Getting published has been my dream for as long as I have been a writer. What could be better than seeing your name in print, than knowing that people all over the world would be reading your story? I always thought that 'making it' consisted of getting my name on a book jacket, but the real achievement was becoming the best writer I could be. My journey to publication required three books, a thick skin and whole lot of faith, so I thought I would get it all down to encourage anyone waiting for their big break.
The beginning (book 1)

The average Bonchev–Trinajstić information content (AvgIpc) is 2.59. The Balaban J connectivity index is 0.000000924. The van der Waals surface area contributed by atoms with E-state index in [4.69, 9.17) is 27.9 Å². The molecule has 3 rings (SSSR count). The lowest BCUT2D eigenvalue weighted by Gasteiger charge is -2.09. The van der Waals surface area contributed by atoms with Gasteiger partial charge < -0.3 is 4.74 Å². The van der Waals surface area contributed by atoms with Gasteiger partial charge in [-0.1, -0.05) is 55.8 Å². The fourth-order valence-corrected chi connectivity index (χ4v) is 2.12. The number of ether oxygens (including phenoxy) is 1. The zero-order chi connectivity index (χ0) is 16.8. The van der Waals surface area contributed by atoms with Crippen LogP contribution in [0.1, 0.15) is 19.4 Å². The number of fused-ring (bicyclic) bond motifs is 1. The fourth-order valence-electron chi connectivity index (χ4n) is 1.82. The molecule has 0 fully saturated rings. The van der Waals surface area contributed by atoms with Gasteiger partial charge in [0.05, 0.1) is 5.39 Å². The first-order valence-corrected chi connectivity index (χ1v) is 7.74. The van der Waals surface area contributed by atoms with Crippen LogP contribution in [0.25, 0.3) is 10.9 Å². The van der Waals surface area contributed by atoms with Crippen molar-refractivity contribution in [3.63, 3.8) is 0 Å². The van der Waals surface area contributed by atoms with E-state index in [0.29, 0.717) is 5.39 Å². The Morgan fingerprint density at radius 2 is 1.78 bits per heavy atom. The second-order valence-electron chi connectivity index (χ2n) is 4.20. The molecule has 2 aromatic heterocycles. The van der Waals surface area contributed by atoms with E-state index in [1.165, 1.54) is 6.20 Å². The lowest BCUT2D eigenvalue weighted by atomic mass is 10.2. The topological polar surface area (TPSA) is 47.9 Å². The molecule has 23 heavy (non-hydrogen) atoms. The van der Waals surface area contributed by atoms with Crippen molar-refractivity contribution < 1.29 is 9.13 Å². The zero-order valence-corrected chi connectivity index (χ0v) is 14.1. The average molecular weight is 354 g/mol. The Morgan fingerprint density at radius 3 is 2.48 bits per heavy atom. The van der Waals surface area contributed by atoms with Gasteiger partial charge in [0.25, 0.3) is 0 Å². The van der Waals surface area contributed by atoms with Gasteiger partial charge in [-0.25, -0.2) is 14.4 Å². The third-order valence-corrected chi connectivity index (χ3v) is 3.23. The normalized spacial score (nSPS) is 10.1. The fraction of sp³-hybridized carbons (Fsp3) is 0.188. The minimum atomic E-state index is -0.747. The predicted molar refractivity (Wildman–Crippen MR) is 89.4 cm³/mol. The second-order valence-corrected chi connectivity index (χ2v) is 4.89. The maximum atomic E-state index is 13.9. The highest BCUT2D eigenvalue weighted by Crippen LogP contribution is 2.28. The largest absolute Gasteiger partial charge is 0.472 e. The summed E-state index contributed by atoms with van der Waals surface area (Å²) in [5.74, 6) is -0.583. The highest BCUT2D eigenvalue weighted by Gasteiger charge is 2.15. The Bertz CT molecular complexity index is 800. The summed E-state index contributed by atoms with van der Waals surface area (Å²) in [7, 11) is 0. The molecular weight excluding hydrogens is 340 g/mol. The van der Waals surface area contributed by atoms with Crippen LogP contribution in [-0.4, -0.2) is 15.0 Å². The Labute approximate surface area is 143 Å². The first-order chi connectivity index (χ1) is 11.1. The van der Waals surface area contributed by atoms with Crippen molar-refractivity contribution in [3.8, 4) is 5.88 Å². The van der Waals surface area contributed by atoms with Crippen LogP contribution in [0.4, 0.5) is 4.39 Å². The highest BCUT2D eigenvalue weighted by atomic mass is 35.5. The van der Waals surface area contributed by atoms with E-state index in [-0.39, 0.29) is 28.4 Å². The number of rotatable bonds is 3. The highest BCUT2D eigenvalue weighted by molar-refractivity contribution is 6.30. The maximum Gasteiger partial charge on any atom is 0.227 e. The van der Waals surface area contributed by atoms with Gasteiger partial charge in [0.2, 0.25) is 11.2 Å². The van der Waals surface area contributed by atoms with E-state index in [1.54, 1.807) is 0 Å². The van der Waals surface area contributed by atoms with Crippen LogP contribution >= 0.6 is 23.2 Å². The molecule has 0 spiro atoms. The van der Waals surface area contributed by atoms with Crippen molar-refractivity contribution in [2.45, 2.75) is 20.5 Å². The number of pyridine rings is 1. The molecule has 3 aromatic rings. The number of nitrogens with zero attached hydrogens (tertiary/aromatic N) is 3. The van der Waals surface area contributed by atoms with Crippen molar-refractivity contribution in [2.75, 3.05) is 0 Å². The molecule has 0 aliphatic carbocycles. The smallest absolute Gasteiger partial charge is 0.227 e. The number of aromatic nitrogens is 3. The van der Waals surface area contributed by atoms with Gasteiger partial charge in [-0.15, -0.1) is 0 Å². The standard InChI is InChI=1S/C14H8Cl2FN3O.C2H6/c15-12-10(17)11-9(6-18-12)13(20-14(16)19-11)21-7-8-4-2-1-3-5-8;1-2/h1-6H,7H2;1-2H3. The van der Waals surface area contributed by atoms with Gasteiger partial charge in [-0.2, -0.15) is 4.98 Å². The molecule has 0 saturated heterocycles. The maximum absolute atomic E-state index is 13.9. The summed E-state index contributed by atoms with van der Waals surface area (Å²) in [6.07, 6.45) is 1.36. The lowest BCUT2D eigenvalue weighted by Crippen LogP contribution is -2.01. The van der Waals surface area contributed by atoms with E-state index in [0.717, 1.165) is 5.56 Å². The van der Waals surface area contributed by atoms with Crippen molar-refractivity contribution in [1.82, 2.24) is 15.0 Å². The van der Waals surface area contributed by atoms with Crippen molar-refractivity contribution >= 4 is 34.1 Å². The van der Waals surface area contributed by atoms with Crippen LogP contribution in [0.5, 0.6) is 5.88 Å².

I started writing in my early twenties, and entered the writing scene with an inordinate amount of luck. Every short story I wrote got placed in a competition and I got put forward for the PEN New Voices Award. I thought, quite arrogantly, clearly I am meant to do this. I wrote the first three chapters of a humorous romance novel not-so-loosely based on my own dating exploits and sent it to a publisher (without writing the rest of the book #rookie-error). They loved it, I rushed to finish the novel and spent a year polishing it with them. The deal fell through at the last minute and it broke my heart.
Gaining in confidence and rejections (book 2)